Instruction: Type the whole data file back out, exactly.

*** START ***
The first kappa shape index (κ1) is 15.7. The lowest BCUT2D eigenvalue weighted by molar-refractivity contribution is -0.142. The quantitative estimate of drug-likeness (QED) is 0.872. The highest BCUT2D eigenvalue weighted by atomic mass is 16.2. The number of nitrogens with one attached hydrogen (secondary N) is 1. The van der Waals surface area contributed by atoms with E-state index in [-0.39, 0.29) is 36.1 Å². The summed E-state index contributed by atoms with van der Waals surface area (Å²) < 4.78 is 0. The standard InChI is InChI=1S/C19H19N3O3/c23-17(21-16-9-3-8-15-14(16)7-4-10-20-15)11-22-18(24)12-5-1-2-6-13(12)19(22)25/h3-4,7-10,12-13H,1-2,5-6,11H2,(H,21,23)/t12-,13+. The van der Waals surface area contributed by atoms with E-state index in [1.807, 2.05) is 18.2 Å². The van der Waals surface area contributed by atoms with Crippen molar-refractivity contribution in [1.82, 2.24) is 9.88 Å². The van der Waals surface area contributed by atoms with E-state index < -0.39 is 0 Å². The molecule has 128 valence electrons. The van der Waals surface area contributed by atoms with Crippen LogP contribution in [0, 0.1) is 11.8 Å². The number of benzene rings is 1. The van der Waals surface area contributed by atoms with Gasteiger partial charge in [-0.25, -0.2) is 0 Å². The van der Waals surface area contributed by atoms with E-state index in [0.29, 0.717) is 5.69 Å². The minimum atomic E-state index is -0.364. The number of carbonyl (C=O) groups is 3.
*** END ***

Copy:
The first kappa shape index (κ1) is 15.7. The lowest BCUT2D eigenvalue weighted by molar-refractivity contribution is -0.142. The quantitative estimate of drug-likeness (QED) is 0.872. The highest BCUT2D eigenvalue weighted by atomic mass is 16.2. The number of nitrogens with one attached hydrogen (secondary N) is 1. The van der Waals surface area contributed by atoms with E-state index in [-0.39, 0.29) is 36.1 Å². The summed E-state index contributed by atoms with van der Waals surface area (Å²) < 4.78 is 0. The standard InChI is InChI=1S/C19H19N3O3/c23-17(21-16-9-3-8-15-14(16)7-4-10-20-15)11-22-18(24)12-5-1-2-6-13(12)19(22)25/h3-4,7-10,12-13H,1-2,5-6,11H2,(H,21,23)/t12-,13+. The van der Waals surface area contributed by atoms with E-state index in [1.807, 2.05) is 18.2 Å². The van der Waals surface area contributed by atoms with Crippen molar-refractivity contribution in [1.82, 2.24) is 9.88 Å². The van der Waals surface area contributed by atoms with E-state index < -0.39 is 0 Å². The molecule has 128 valence electrons. The van der Waals surface area contributed by atoms with Crippen LogP contribution in [0, 0.1) is 11.8 Å². The number of benzene rings is 1. The van der Waals surface area contributed by atoms with Gasteiger partial charge in [-0.25, -0.2) is 0 Å². The van der Waals surface area contributed by atoms with E-state index in [0.29, 0.717) is 5.69 Å². The minimum atomic E-state index is -0.364. The number of carbonyl (C=O) groups is 3.